The symbolism of Isra wal Miraj
by Ayesha Khan
سُبْحَانَ الَّذِي أَسْرَىٰ بِعَبْدِهِ لَيْلًا مِّنَ الْمَسْجِدِ الْحَرَامِ إِلَى الْمَسْجِدِ الْأَقْصَى الَّذِي بَارَكْنَا حَوْلَهُ لِنُرِيَهُ مِنْ آيَاتِنَا إِنَّهُ هُوَ السَّمِيعُ الْبَصِيرُ
“Glory be to Him, Who took His servant during the night from the Sacred House to the farthest mosque of which We have blessed the precincts, so that We may show to him some of Our signs; verily He is the All-Hearing, the All-Seeing.” [Al Isra:17:1]
As the people of Gaza continue to defend their lives, their loved ones and their land under brutal attack, the Isra wal Miraj which took place just over 1445 years ago is a poignant reminder that no matter how bad things can be – and we struggle to comprehend what could be worse than the scenes we are witnessing daily – there is hope.
The Isra, the journey of the Prophet (peace be upon him) to Jerusalem during in the night, took place at a time when the Prophet (peace be upon him) had hit one of the lowest points in his life. Subjected to widespread and bitter hostility and unrestrained aggression, the Prophet (peace be upon him) and his companions had endured three years of boycott by the Makkans. The parallels with our brothers and sisters who are denied food and water is not lost. They were starved to the point that they had to survive on the leaves of trees. No one was allowed to access them or offer any aid.
After this very difficult boycott, the Prophet’s (peace be upon him) uncle Abu Talib passed away and then his beloved wife Khadija (may Allah be pleased with her). With the death of his uncle, the Messenger of Allah (peace be on him) lost his public protection against the Quraysh. With the passing away of his beloved wife, the Messenger of Allah (peace be on him) lost the support and pillar of his house, and the love and comfort of a cherished beloved.
To add to the pain, the Messenger of Allah (peace be on him) had been delivering the divine message for thirteen years with limited acceptance (only about 113 people had accepted Islam in all those years) and travelled to At-Taif in the hope that his message would receive a warmer welcome. To his dismay, his reception was much more hostile than he had expected. He was abused, insulted and pelted with stones. He left At-Taif bruised and humiliated. Such were the string of demoralising events that it became known as the Aam Al-Huzn (the year of sorrow).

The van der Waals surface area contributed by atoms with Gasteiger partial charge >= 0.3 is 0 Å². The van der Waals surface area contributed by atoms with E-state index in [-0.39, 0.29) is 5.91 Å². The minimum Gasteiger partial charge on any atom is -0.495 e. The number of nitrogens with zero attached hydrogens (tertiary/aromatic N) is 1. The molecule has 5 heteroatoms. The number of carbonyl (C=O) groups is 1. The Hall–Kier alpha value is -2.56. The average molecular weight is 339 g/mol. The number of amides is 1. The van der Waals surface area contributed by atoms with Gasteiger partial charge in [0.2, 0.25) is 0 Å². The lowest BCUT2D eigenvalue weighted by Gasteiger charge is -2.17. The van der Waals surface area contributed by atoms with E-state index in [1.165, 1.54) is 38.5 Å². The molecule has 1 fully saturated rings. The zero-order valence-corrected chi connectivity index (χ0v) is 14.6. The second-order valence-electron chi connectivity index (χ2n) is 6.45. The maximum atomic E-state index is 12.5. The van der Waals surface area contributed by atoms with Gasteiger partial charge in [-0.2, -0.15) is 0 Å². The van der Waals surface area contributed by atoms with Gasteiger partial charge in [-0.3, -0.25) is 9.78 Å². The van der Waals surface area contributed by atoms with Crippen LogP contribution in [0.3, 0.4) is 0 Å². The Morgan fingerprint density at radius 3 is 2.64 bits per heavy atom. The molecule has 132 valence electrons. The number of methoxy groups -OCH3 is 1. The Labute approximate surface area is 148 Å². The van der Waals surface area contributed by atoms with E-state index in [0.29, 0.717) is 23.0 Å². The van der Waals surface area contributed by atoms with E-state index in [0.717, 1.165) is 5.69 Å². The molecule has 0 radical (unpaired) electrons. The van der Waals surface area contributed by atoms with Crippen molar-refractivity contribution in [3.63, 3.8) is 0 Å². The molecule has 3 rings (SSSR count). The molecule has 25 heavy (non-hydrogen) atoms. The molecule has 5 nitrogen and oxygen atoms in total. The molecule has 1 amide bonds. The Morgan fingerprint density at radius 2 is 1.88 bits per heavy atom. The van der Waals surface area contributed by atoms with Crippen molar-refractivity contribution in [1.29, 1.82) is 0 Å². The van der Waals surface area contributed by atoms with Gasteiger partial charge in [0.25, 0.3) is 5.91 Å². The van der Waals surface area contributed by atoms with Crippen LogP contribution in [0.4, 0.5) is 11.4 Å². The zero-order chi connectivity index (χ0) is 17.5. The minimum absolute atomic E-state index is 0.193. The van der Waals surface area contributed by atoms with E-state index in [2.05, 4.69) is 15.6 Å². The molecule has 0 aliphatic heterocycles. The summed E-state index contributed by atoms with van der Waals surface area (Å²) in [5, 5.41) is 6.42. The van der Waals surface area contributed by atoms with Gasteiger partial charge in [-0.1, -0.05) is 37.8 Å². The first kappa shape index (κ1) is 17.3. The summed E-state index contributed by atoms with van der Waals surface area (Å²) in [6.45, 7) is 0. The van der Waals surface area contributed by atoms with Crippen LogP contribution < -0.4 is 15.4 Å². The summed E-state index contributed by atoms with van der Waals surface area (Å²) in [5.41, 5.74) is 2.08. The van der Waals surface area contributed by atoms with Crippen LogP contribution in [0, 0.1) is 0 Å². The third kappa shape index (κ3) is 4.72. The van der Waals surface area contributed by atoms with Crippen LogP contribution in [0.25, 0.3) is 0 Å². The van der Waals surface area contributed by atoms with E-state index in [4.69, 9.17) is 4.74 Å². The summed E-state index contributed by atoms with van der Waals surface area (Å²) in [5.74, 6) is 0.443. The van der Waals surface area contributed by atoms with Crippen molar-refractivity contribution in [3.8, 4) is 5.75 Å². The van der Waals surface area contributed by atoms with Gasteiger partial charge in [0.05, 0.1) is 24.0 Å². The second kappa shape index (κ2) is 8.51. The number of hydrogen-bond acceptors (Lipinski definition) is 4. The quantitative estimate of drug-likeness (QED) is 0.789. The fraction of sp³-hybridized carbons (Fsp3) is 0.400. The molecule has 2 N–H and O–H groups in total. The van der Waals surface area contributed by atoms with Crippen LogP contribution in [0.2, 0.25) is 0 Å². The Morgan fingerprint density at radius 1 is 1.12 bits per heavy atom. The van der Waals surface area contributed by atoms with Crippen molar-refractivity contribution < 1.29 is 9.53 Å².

It was against this backdrop of pain and grief that Allah Almighty granted the Prophet (peace be upon him) the miraculous journey to Bait Al Maqdis and from there up to the heavens. It was when he reached rock bottom that Allah Almighty transported him on Buraq to Jerusalem. And it was Masjid al Aqsa where he led all the prophets in prayer before he ascended through the skies (miraj).
Imagine what it must have felt like after all the pain he had experienced, to be granted this tremendous honour and boost to his imaan. Imagine what it must have felt like to meet Allah Almighty.
It was the ray of hope that came just before the turning point in Islamic history. Soon after that the Prophet (peace be upon him) would be welcomed into Madinah, with drums beating, crowds thronging to see him and children singing. Here he would build the first Muslim community.
The Miraj was a miracle. It showed that Allah’s power is greater than anyone. That no matter how vicious your enemies are, victory from Allah is not far. It showed hope in the midst of despair. It signalled a turning point, when Muslims would go from being oppressed to freedom and safety.
Inshallah one day soon, we will see a turning point. The lesson for us is not to lose hope when we are in the depths of despair, and not to doubt Allah’s mercy. No matter how bad things are now, the people of Gaza will be restored to their homes.
It is after the conquest of Makkah that the Prophet (peace be upon him) had the choice to stay in Makkah or return to Madinah. He chose Madinah to acknowledge the support of the Ansar who had opened their hearts, minds and homes to his message and the companions.
We pray that the Palestinians are returned to their homes and that God writes us among those who opposed injustice in whatever capacity we have using all available legal means.
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